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Thomas Kerfoot Co. v. Louis K. Liggett Co.

Circuit Court of Appeals, First Circuit
Oct 4, 1933
67 F.2d 214 (1st Cir. 1933)


No. 2791.

October 4, 1933.

Appeal from the District Court of the United States for the District of Massachusetts; Clarence Hale, Judge.

Trade-mark infringement suit by Thomas Kerfoot Co., Limited, against Louis K. Liggett Company. From a decree dismissing plaintiff's bill [ 59 F.2d 80], plaintiff appeals.


Harry D. Nims, of New York City (Arthur P. Hardy, of Boston, Mass., and Hugo Mock, Asher Blum, Walter L. Post, and Mock Blum, all of New York City, on the brief), for appellant.

James F. Hoge, of New York City (Thomas Hunt [of Gaston, Snow, Saltonstall Hunt], of Boston, Mass., and Edward S. Rogers, of New York City, on the brief), for appellee.

Before BINGHAM, WILSON, and MORTON, Circuit Judges.

This is a suit to restrain infringement of plaintiff's trade-mark "Vapex," and unfair competition by the defendant with the plaintiff in the sale of a remedy, similar to the plaintiff's, under the name "Vapure." In the District Court, after full hearing, at which much evidence, both oral and documentary, was presented, the bill was dismissed. The plaintiff has appealed. The District Judge went into the case very thoroughly. His opinion is long and careful, covering some 25 pages in the record. More than 125 witnesses testified, many of them in his presence. Under such circumstances it is well settled that his conclusions of fact carry great weight and will not be disturbed unless shown to be clearly wrong.

"Vapex" is a coined word invented by the plaintiff, or its predecessors in business, about 1915, and applied to a new medicinal preparation devised by them and used as an inhalant in combating colds. The word was registered in England as a trade-mark on such goods in 1915, and in this country by the plaintiff in March, 1924, on an application filed in October, 1923. The preparation to which "Vapex" is applied by the plaintiff is a secret composition. It is used by putting a few drops on a handkerchief and sniffing it, or on the pillow at night, so that the odor or emanations may be breathed.

As to the plaintiff's business in "Vapex" in the United States, the bill alleges that at the time of the alleged infringement and unfair competition, the plaintiff had an extensive business here, "the sales in the United States being conducted by an agent," and that the plaintiff "exclusively marketed the said preparation in the United States of America through an agent, by reason of which the plaintiff built up a very large and valuable good will in the United States of America which was a source of great profit." (Bill, clause 7.) The evidence on this point is neither full nor satisfactory. We gather that the plaintiff sells "Vapex" in bulk to Donald's, Limited, and that Donald's, Limited, has an arrangement with Fougera for packaging it and distributing it to the retail trade.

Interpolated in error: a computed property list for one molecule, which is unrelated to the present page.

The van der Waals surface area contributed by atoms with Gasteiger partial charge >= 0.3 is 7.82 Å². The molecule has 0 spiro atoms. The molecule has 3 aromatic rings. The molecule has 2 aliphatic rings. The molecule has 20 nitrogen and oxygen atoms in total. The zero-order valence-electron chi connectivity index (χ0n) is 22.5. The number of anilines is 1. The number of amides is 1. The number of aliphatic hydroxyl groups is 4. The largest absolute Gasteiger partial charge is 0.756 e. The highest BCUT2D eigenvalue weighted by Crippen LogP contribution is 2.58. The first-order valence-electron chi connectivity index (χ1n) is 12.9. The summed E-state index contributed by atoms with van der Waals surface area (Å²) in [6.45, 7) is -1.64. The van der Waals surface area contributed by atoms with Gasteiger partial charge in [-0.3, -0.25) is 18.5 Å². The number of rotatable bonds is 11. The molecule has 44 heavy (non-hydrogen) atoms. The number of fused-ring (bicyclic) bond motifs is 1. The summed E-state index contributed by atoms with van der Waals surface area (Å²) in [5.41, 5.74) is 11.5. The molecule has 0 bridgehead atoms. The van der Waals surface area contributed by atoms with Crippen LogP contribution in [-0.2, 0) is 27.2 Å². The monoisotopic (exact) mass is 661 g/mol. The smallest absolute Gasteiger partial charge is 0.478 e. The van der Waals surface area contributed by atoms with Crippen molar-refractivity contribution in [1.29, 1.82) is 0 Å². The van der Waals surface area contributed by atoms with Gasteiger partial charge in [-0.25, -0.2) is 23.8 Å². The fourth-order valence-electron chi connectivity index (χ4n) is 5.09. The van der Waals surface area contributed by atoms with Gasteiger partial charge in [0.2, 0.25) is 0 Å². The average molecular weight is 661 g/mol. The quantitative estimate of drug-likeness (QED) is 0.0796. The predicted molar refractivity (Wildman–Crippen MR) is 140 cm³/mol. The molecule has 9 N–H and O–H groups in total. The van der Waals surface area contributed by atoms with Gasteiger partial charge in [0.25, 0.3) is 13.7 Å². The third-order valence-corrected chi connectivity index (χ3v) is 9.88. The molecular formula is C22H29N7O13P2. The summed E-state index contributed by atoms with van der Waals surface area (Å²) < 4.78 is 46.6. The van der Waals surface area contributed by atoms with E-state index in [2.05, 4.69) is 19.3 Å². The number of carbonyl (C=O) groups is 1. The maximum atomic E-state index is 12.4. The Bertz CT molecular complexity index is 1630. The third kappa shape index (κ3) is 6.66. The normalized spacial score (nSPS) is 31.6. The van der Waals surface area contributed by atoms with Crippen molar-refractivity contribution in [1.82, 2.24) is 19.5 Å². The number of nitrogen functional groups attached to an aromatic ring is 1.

The defendant operates a chain of about 500 retail drug stores. It is affiliated with the United Drug Company, from which it procures much of the merchandise which it sells. At the time when this suit was begun, the defendant's stores were carrying "Vapex," and also a somewhat similar preparation called "Vapure." "Vapure" is also a coined word; it is registered as a trade-mark by the United Drug Company, and is applied by the Drug Company to an inhalant remedy for colds of its own manufacture. The defendant did not originate nor manufacture this remedy, and had nothing to do with naming it. As a retail druggist, it bought both remedies and sold them in its stores. The plaintiff constantly falls into the error of speaking of the defendant as if it were the originator and manufacturer of "Vapure." Of course, if the goods which the defendant sells infringe the "Vapex" trade-mark, or are so named or marked that there is danger of confusing them with "Vapex," the defendant is not protected by the fact that it bought the goods from somebody else. Saxlehner v. Siegel-Cooper Company, 179 U.S. 42, 21 S. Ct. 16, 45 L. Ed. 77. Its sales methods are within its control and must be kept within legal bounds.